Don’t think it can’t happen here. Don’t think Christians would never fall for that sort of thing. And don’t think that a Christian Nationalist Movement isn’t already gaining momentum. Someday we may even witness the sad emergence of a Christian Nationalist Party.

 

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About Doug Geivett
University Professor; PhD in philosophy; author; conference speaker. Hobbies include motorcycling, travel, kayaking, sailing.

3 Responses to Donald Trump and the Nationalist Christian Movement

  1. Mark says:

    I should have said that when I said the “boorishness and unpresidential behavior” is “fairly tame by historical standards” I didn’t mean to include his demagoguery and lack of charity. A whole different thing. I don’t get worked up about some gamesmanship like some do, but I have maximal contempt for him calling Cruz a liar and trying to make it stick. That really angers me, and not because he’s my candidate though he is. Good people just don’t do that. I will never forget it. I’m also disappointed in Rubio for joining in and snarkily rebuffing Cruz’s sincere apology over a campaign issue. Also disappointed in Ben Carson for not defending Cruz even though they’re opponents. He’s the one guy that could have uttered one or two sentences into the mike at the last debate and silenced the “liar” meme. Nope. Good ol Ben stood there looking genial.

    Trump has tapped into a popular discontent, so I don’t think people are dumb for supporting him. But I don’t think Trump has any clue about what to do about it. China is the problem with our economy? Really? Build a border wall and that will even stop drug trafficking? Really? People may be dumb for thinking he actually has a plan or idea what to do about his littany of complaints, which I don’t think he does in any way. But I suspect they see that as a matter of politics as usual, and it pretty much is. It is a frightening combination though.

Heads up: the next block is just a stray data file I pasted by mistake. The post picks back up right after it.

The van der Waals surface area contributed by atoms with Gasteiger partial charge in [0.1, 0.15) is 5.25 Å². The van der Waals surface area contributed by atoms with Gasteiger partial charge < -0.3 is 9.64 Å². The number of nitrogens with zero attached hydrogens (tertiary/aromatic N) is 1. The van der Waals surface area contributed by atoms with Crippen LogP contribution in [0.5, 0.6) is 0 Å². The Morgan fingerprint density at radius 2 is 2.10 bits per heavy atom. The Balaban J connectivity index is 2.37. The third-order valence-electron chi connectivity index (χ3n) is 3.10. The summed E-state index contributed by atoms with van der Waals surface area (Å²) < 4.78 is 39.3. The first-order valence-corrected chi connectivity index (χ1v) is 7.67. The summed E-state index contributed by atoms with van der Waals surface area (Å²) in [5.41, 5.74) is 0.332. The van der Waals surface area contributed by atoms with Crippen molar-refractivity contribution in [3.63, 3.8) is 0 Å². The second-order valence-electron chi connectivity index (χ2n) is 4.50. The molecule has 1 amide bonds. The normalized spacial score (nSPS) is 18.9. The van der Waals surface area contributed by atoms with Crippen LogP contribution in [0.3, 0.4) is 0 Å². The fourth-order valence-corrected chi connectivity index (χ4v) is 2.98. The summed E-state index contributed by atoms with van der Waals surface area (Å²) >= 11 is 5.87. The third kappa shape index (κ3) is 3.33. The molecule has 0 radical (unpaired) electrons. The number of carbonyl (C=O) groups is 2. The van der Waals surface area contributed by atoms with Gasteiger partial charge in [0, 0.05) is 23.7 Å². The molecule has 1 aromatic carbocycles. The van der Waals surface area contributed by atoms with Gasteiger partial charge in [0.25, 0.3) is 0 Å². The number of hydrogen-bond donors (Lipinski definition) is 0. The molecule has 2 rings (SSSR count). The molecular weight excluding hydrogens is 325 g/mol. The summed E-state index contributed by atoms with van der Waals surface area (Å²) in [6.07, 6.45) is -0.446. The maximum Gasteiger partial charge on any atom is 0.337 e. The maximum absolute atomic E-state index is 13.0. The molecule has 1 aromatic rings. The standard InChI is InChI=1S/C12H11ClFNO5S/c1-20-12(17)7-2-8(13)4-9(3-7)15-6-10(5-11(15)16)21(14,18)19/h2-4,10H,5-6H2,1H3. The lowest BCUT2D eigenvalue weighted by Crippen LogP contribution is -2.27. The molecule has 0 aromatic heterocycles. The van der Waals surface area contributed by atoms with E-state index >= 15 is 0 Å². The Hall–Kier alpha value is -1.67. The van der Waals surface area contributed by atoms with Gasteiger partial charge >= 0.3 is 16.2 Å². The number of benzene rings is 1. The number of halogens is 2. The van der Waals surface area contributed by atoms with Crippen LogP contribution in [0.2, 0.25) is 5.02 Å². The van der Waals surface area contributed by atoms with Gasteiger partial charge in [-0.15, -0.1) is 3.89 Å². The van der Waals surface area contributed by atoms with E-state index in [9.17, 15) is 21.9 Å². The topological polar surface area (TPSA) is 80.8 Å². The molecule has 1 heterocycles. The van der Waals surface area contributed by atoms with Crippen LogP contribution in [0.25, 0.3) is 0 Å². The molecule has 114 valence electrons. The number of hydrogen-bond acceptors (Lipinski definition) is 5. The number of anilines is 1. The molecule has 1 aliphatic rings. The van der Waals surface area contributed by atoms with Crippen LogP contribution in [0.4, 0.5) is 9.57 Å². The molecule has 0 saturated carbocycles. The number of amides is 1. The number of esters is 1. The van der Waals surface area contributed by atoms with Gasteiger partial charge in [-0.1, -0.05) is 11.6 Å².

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  2. Mark says:

    James Bowman always has tremendous insight. http://www.jamesbowman.net/articleDetail.asp?pubID=2384

    Rush Limbaugh I think astutely grasps other elements of the phenomenon. I just don’t see the nationalist angle.

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  3. Mark says:

    That is one way to look at it, but I’m not so sure. For one, on the “making America great” those are supposedly Reagan era slogans. I’m not going to bother to check if they really are, but I’m non-plussed by “nationalist ideology”. It isn’t all bad, and I hope it saves a country like Iraq, and it could. Is it really so bad in all this postmodern stuff where politics is seen as a dodge? I would consider it a moderating influence under the circumstances. For another, I’m skeptical of thesis like this. I’ve never bought into the hysteria about a “Christian America” that the Evangelical elites are always claiming the less “educated” Christians believe. Look, I’m the most virulent critic of romantic narratives as you’ll ever find, but I just don’t see people going for that one. I do see elites going for every other romantic narrative that comes down the pike with reckless abandon, and perfectly happy to drag their congregations along with them, so I just gaze in wonder about how terrified they are about the “Christian America” meme.